Colorado is an increasingly expensive place to live. Housing prices are surging, and affordability is decreasing. Though there has been a recent increase in building permits, the current housing supply shortage is so large that the increased construction of new homes must be sustained for years, if not increased, to overcome the shortage. Furthermore, recent history shows new home construction is concentrated on single-family homes, the least affordable option.
- Inflation – Official housing inflation data understates the genuine cost to homebuyers. The BLS inflation number for housing, as a part of the consumer price index, was 5.1% YoY for January 2022. Data from the Colorado Association of Realtors shows the median price of single-family homes increased 19% and townhouse/condos increased 17% over that same period. The Case-Shiller index showed housing prices increased 17.7% YoY.
- Case–Shiller Home Price Index – Prices of starter/lower-cost homes have increased 83.3% since 2015. Prices of homes in the Denver metro area, as measured by the Case-Shiller (CS) Home price Index have been higher than the U.S. average since November 2015, and have increased 70%, 11 percentage points higher than the U.S. overall. Prices in the lowest cost tier of housing that CS tracks have increased the most since 2015, by 83.3%. For example, a $300,000 home in 2015 that increased 83.3% by 2022, is now worth $550,000. The impact on a monthly mortgage payment for the same house bought in 2015 compared to 2022, assuming 10% down payment and equivalent rates on a 30-year mortgage, is now an extra $1,142/month, or 69%, more expensive. Over the same period, average wages in the Denver Metro Area have increased 29.6%.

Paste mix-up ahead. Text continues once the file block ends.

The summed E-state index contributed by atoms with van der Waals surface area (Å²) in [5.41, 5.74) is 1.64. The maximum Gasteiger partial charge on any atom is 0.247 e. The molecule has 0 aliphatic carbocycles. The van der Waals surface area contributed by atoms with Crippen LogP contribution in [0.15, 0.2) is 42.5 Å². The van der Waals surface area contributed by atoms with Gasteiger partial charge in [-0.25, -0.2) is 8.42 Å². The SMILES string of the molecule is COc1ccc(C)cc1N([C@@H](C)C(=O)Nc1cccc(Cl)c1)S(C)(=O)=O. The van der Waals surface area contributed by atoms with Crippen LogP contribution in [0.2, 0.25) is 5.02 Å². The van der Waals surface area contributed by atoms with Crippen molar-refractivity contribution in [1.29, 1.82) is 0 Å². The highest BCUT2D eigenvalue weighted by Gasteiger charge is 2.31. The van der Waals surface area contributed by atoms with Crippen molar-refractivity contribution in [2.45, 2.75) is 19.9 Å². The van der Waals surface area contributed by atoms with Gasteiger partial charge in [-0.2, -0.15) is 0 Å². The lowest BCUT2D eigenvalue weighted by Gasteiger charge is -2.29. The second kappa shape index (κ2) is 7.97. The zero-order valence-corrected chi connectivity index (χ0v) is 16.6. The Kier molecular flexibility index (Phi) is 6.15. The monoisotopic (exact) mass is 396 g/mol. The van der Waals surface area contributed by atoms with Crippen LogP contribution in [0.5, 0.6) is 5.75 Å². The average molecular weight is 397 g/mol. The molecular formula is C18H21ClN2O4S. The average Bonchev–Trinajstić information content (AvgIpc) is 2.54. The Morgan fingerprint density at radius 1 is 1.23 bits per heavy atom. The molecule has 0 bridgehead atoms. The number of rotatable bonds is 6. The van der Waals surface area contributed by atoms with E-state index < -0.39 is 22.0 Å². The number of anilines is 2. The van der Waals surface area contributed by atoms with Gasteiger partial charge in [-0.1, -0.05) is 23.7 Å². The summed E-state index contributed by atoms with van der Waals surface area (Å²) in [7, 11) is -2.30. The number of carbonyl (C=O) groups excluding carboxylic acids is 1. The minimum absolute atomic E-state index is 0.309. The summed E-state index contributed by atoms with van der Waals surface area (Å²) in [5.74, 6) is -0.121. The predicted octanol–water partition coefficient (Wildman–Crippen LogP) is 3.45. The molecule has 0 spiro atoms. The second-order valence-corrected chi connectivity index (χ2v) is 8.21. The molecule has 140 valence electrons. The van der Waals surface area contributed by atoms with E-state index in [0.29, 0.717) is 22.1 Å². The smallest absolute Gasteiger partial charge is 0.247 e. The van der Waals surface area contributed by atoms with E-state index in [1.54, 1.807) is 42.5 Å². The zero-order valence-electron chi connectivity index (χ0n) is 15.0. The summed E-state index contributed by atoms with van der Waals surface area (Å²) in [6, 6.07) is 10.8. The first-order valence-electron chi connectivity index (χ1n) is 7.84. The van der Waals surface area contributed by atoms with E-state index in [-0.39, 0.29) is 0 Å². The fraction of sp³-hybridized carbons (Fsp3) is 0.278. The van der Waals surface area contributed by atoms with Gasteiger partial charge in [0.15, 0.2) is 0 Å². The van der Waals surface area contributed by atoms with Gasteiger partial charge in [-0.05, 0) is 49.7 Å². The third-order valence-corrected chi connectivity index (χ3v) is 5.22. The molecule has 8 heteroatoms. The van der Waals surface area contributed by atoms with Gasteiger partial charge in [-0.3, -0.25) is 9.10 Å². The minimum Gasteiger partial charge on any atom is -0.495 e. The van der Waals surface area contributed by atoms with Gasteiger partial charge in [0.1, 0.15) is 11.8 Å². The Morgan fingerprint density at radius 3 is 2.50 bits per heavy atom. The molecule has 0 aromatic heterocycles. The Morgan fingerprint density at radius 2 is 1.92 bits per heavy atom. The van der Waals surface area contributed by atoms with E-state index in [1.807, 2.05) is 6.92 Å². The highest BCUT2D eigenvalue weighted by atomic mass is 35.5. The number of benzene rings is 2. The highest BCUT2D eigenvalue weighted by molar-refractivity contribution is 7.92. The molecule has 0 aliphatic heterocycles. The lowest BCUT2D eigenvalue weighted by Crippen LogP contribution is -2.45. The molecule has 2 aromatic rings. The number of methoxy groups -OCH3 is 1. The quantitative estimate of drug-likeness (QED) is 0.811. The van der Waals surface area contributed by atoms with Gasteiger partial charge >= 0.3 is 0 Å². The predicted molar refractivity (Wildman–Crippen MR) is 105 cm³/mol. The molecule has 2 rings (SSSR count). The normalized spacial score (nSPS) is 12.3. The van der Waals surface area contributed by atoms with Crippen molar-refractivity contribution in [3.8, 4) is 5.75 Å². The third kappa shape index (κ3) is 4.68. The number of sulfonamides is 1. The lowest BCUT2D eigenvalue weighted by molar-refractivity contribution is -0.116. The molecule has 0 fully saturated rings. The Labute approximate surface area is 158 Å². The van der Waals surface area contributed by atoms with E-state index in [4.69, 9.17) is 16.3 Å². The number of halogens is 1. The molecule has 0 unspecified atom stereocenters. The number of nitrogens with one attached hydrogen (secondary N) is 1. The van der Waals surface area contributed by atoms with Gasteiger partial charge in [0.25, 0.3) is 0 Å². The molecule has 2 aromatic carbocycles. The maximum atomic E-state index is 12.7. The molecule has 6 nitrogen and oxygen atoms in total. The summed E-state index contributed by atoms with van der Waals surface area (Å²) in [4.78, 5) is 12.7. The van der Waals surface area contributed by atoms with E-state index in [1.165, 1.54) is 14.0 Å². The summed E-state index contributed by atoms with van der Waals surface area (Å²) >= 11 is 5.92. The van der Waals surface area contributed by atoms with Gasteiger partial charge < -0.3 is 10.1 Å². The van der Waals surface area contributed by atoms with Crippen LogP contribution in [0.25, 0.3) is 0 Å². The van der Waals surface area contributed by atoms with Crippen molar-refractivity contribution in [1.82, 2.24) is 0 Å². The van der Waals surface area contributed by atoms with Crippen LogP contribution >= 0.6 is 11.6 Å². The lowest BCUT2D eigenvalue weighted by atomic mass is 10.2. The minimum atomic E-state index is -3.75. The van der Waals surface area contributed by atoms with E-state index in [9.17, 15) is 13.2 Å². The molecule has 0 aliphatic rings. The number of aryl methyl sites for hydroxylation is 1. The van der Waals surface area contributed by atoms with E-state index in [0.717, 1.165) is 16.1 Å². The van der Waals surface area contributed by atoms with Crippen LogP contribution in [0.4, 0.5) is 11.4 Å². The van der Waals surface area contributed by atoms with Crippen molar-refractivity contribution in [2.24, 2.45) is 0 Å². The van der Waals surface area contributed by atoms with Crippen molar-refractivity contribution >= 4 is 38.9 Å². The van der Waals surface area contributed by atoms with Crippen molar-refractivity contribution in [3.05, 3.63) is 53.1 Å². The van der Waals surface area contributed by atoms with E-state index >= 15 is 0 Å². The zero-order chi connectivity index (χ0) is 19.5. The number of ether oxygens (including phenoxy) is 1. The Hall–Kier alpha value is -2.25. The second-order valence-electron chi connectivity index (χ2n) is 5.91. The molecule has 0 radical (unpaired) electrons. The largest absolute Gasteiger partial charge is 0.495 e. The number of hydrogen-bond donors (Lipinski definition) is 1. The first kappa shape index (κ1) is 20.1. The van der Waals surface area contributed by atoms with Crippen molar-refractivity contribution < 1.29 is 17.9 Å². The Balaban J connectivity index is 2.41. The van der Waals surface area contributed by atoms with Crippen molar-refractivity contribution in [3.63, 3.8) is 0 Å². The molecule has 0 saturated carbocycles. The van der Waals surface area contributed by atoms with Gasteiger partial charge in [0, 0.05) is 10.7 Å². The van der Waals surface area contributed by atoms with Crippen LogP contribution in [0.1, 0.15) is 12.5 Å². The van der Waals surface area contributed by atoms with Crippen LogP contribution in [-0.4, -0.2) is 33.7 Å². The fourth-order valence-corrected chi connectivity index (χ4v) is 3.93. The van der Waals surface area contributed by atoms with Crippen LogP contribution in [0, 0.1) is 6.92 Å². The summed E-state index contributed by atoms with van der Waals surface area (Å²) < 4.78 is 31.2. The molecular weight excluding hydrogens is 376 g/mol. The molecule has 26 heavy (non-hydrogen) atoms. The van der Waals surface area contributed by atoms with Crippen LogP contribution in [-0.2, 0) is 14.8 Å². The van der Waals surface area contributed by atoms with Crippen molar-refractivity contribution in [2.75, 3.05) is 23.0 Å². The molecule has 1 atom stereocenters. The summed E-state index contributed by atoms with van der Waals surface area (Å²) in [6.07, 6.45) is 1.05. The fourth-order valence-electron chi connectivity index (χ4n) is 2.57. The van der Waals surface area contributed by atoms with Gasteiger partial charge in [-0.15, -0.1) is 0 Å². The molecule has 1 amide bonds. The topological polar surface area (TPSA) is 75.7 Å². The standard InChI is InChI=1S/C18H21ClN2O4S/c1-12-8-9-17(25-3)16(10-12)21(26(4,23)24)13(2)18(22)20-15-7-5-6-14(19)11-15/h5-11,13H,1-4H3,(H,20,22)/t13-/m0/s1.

- Colorado Association of Realtor Affordability Index – Housing is half as affordable as it was 7 years ago. Housing affordability continues to deteriorate, from 2015 to February 2022, the Colorado Association of Realtors Affordability Index[i] for Colorado declined by 45.4% for single family homes and 43.4% for Townhouse/Condo’s. Affordability in the Denver Metro Area is even worse. For single family homes the affordability index declined 50% and 55.6% for Townhouse/Condo’s.